We are quick to quote Romans 8:28 to others when they experience disappointments. A lot of people know this verse by heart (even though the majority tend to leave off the second half): And we know that for those who love God all things work together for good, for those who are called according to his purpose. One reason I like the ESV (quoted here) so much is that the verse is rearranged so you can’t omit the part about “for those who love God,” which is a condition to the promise. Anyway, like I said, we are quick to quote that verse to others when they have disappointments, or even failures, in their lives. But are we as good at applying this concept to our own lives? “Do we have faith that God is engineering our circumstances–no matter how uncomfortable they may be–for our ultimate benefit?” I believe that Jesus is the Messiah, and that he will return to earth. I believe that my salvation is by grace alone. But what happens when some big disappointment comes along in my life? Do I start crying out, “O God! Where are you? Why is this happening to ME??” These disappointments don’t mean God doesn’t love me! They don’t mean that he has stopped paying attention to me, either, or that he has, even for the briefest of times, abandoned me. I must remind myself of the truth of Romans 8:28, and then focus on the verse at the top of this passage, and KNOW that, even in disappointment, God is with me. Remember . . . God is not surprised or disappointed at anything, because he is omniscient (all-knowing). There is nothing that I can do that will surprise him. And it has recently been brought to my attention that, since he doesn’t have any false expectations of me, I can’t disappoint him, either. Now there’s something to chew on!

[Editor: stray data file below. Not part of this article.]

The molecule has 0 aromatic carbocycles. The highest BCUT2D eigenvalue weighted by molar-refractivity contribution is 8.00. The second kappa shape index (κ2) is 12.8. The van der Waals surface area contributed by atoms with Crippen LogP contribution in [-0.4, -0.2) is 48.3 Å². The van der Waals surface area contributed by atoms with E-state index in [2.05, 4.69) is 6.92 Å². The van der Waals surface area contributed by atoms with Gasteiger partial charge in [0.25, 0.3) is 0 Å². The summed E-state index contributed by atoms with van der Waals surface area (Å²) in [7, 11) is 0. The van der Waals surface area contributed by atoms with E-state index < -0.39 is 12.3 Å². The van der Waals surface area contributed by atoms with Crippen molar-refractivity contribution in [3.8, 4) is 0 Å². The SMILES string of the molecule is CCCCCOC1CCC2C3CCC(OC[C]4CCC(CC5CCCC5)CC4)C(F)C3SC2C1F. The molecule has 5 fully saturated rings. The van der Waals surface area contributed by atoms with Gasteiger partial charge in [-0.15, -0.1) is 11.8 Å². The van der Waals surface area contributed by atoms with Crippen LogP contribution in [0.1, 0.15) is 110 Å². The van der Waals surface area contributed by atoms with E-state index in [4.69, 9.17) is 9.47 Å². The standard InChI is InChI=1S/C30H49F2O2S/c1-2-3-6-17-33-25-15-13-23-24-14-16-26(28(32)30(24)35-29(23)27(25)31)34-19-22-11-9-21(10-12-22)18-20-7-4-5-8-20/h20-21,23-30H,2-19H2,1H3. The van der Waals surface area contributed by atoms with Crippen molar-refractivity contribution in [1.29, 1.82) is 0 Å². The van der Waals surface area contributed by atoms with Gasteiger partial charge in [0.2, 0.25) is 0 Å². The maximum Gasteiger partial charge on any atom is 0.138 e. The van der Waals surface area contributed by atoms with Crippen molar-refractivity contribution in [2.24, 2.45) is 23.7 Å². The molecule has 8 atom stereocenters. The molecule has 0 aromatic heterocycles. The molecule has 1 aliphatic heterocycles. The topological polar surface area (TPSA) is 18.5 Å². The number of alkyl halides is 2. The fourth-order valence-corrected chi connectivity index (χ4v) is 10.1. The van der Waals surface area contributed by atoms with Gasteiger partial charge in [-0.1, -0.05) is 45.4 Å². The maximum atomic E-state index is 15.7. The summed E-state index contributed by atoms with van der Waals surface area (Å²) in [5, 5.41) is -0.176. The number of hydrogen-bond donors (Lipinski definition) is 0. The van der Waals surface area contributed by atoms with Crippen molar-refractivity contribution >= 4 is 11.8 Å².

Father, as I prepare myself to face this day, I recognize that there have been disappointments in my life, some of them bitter. But you have always been there, directing the course of my life, and fulfilling the truth of Romans 8:28. I confess that there have been times when I mistakenly thought that you had abandoned me/us. Emphasis on the word “mistakenly.” I know that you are there, always. I also know that you are engineering my circumstances for my ultimate benefit. But perhaps the most shocking revelation of all is that you aren’t even disappointed in me. My feeble brain cannot fathom this. It makes logical sense, considering your sovereignty, and all. But I never really contemplated it, logically. I just always assumed that, when I sin, you are disappointed. But to be disappointed implies surprise, doesn’t it? And there is nothing that I can do that can surprise you. I have to meditate on this some more.
I am also glad to be reminded of the passage in Ephesians 3, which I have added to my daily prayer regimen that I pray for the friends that you put in front of me each day. I pray that all of my brothers and sisters in Christ will be rooted and grounded in your perfect love, that love which casts out fear, and that we may all be able to comprehend (hah!) the breadth and length and height and depth of the love of Jesus Christ, and to know his love, that love which surpasses knowledge. But how can I “know” something that “surpasses knowledge??” May you fill us with your fullness, Lord!
I pray your blessings on this day ahead. Keep Christi safe as she drives to work in the rain. I pray that our work day will be anxiety free, as you give us the strength and wisdom to meet any challenges head-on, by the power of your Spirit. The more I go on with you, the more I know that nothing comes my way without your permission. Let me be aware of that when I’m in the midst of circumstances that would distract me from the ultimate goal of knowing you. I pray for opportunities that may be coming.
I lift up a prayer for the people in West, Texas, who have been tragically affected by the explosion. I pray for rescue efforts to be successful, and the people will have hope and comfort from you through this. May your Church rise up and be the relief and comfort that we should be.
Your grace is sufficient.
God is sovereign. We cannot surprise him, therefore, we cannot disappoint him, either. Ponder that for a while today.
Grace and peace, friends.